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Healthy Living

Caring For A Parent With Terminal Cancer In Your 20s

Six months ago, my dad walked into the hospital with a stomach ache and out with a diagnosis: stage IV pancreatic cancer. Living 200 miles away, but commuting home almost every weekend, the following months were a blur — a rush to Johns Hopkins in Baltimore, a rush to start chemo, the screeching halt of the oncologist’s words, “It’s just not going to work.”

Finally ending the fight on January 14, 2016.

Alexandra Palmerton and her father Gary Higgins.
Alexandra Palmerton and her father Gary Higgins.

Nothing and no one can prepare you for a terminal diagnosis for a parent in your 20s, especially one that you’re close to. My bond with my dad extended far beyond the “daddy’s girl” stereotype. I called him for every occasion — about career advice, car repairs, the stupid driver that cut me off on the way to work, budgeting for retirement, a boy that broke my heart, the one that made it whole again. My dad was the steady hand that guided a lot of my biggest decisions thus far. The thought that his hand could be even slightly weakened in the wake of a terrible disease was not only unbearable but unspeakably unfair.

The American job market or hustle of your 20s is not well-equipped for a life shift such as this. How do you maintain your career and personal life when your heart and soul is 200 miles away in a hospital bed? How do you properly communicate these changes to a boss in his 40s with two parents still alive and well? How do you embrace the final moments with someone you care for so deeply without uprooting your entire life?

There’s no quick equation, no one-size-fits-all solution for adjusting your life to a devastating change such as this, but these are tips that have worked for me.

Alexandra, her husband and her father in Colorado for Thanksgiving.
Alexandra, her husband and her father in Colorado for Thanksgiving.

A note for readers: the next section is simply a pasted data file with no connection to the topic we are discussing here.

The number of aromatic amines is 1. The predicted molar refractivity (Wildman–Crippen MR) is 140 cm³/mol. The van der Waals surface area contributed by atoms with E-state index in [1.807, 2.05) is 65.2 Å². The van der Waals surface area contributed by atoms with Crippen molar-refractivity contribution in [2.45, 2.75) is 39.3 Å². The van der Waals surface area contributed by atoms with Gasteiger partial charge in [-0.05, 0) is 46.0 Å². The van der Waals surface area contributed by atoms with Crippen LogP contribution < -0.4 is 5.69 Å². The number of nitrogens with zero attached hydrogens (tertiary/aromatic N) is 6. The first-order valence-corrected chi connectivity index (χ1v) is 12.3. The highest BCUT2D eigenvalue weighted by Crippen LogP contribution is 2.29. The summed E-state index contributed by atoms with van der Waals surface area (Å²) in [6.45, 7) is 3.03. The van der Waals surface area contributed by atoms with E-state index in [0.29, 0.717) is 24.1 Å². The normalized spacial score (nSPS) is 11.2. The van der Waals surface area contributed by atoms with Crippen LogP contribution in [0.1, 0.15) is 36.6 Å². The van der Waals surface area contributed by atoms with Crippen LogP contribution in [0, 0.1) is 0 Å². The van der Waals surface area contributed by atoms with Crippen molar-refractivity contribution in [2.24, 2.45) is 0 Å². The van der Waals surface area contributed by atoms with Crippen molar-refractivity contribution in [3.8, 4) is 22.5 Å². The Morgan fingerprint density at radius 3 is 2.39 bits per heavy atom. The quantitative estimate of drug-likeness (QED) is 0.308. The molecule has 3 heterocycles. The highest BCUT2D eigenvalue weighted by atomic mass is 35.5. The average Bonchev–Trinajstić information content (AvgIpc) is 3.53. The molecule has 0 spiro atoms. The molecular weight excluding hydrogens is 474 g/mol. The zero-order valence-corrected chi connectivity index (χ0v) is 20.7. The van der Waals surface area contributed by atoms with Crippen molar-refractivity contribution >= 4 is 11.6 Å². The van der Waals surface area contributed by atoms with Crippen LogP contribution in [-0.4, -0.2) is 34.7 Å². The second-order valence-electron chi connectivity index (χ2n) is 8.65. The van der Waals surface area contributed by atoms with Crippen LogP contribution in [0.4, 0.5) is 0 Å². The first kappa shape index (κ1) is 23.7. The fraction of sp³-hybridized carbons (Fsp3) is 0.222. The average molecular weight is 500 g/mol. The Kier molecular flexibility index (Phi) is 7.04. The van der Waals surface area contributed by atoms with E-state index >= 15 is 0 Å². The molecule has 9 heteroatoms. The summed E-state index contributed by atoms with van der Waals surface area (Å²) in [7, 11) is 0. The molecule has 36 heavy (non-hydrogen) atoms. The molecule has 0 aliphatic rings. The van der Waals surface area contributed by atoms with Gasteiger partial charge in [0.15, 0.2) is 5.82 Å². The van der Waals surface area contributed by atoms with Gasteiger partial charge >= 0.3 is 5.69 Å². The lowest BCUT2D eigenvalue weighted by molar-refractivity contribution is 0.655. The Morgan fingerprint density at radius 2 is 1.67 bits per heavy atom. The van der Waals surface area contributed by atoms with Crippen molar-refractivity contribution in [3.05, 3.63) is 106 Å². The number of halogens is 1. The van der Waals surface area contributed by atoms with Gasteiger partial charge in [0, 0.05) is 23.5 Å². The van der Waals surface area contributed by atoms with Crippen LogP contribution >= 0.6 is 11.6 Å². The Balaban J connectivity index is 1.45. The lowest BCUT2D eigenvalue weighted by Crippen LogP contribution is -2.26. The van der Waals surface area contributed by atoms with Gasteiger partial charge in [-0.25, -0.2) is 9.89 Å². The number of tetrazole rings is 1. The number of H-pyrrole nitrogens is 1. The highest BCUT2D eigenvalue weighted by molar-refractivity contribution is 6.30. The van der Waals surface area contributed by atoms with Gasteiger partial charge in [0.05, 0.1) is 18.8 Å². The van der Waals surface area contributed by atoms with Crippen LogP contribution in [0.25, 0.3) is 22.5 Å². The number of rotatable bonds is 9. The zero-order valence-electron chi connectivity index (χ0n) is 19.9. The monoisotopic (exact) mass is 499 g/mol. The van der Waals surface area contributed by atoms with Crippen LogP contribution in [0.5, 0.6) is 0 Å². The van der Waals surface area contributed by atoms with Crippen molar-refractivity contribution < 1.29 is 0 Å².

Find Your Support Elsewhere

During a terrible time such as this, a natural reaction is to reach out to immediate family. In this case, it simply wasn’t possible. With my mom and brother grappling with the same problems, we couldn’t sustainably rely on each other.

We needed to reach out to others that could be more emotionally consistent. For me, it was old friends, new friends, coworkers with similar stories, a therapist, my (then) boyfriend. Anyone that could provide a more stable shoulder to lean on.

Alexandra & her father on her wedding day, two months after his diagnosis.
Alexandra & her father on her wedding day, two months after his diagnosis.

Focus On What Matters

This seems like a no-brainer, but it’s easy to focus on the diagnosis and ultimate outcome rather than the time you have left.

One day, my mom was crying in the garage and screamed to my brother, “How are we going to live without him?”

He replied, “Why are you out here worrying about that, when you could be inside living what’s left with him?”

He’s right. So we shifted. We traveled — to Alaska, to Colorado, to visit my then home in Atlanta, to the mountains in Tennessee. I planned an amazing wedding with my boyfriend of five years so my dad could be a part of the celebration. He walked me down the aisle two months later. We set goals for trips and events so he always had something to work towards. We focused on doing things my family truly loves instead of dwelling on what’s to come, and it extended my dad’s life several months longer than the doctors anticipated. Attitude is everything. Statistics are nothing.